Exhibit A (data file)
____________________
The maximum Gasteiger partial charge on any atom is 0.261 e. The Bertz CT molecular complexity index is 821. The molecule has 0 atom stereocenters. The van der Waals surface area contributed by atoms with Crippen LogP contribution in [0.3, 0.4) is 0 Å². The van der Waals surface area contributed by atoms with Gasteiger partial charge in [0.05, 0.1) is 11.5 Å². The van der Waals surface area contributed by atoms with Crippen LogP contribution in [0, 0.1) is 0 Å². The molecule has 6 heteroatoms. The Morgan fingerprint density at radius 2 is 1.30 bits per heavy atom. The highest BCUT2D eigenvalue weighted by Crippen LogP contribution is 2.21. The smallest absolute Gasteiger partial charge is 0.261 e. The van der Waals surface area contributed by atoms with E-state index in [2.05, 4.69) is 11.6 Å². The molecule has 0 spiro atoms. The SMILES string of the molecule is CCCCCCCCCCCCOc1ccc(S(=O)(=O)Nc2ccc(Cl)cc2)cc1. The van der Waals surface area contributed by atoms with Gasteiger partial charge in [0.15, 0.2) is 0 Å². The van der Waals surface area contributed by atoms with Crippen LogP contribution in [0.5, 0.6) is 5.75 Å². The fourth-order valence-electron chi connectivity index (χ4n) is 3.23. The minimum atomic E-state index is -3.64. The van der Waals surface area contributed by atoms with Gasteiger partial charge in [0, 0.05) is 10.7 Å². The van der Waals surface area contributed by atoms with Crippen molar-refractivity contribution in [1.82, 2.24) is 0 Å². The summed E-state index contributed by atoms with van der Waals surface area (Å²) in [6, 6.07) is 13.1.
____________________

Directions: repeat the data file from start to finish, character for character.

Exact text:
The maximum Gasteiger partial charge on any atom is 0.261 e. The Bertz CT molecular complexity index is 821. The molecule has 0 atom stereocenters. The van der Waals surface area contributed by atoms with Crippen LogP contribution in [0.3, 0.4) is 0 Å². The van der Waals surface area contributed by atoms with Gasteiger partial charge in [0.05, 0.1) is 11.5 Å². The van der Waals surface area contributed by atoms with Crippen LogP contribution in [0, 0.1) is 0 Å². The molecule has 6 heteroatoms. The Morgan fingerprint density at radius 2 is 1.30 bits per heavy atom. The highest BCUT2D eigenvalue weighted by Crippen LogP contribution is 2.21. The smallest absolute Gasteiger partial charge is 0.261 e. The van der Waals surface area contributed by atoms with E-state index in [2.05, 4.69) is 11.6 Å². The molecule has 0 spiro atoms. The SMILES string of the molecule is CCCCCCCCCCCCOc1ccc(S(=O)(=O)Nc2ccc(Cl)cc2)cc1. The van der Waals surface area contributed by atoms with Gasteiger partial charge in [0.15, 0.2) is 0 Å². The van der Waals surface area contributed by atoms with Crippen LogP contribution in [0.5, 0.6) is 5.75 Å². The fourth-order valence-electron chi connectivity index (χ4n) is 3.23. The minimum atomic E-state index is -3.64. The van der Waals surface area contributed by atoms with Gasteiger partial charge in [0, 0.05) is 10.7 Å². The van der Waals surface area contributed by atoms with Crippen molar-refractivity contribution in [1.82, 2.24) is 0 Å². The summed E-state index contributed by atoms with van der Waals surface area (Å²) in [6, 6.07) is 13.1.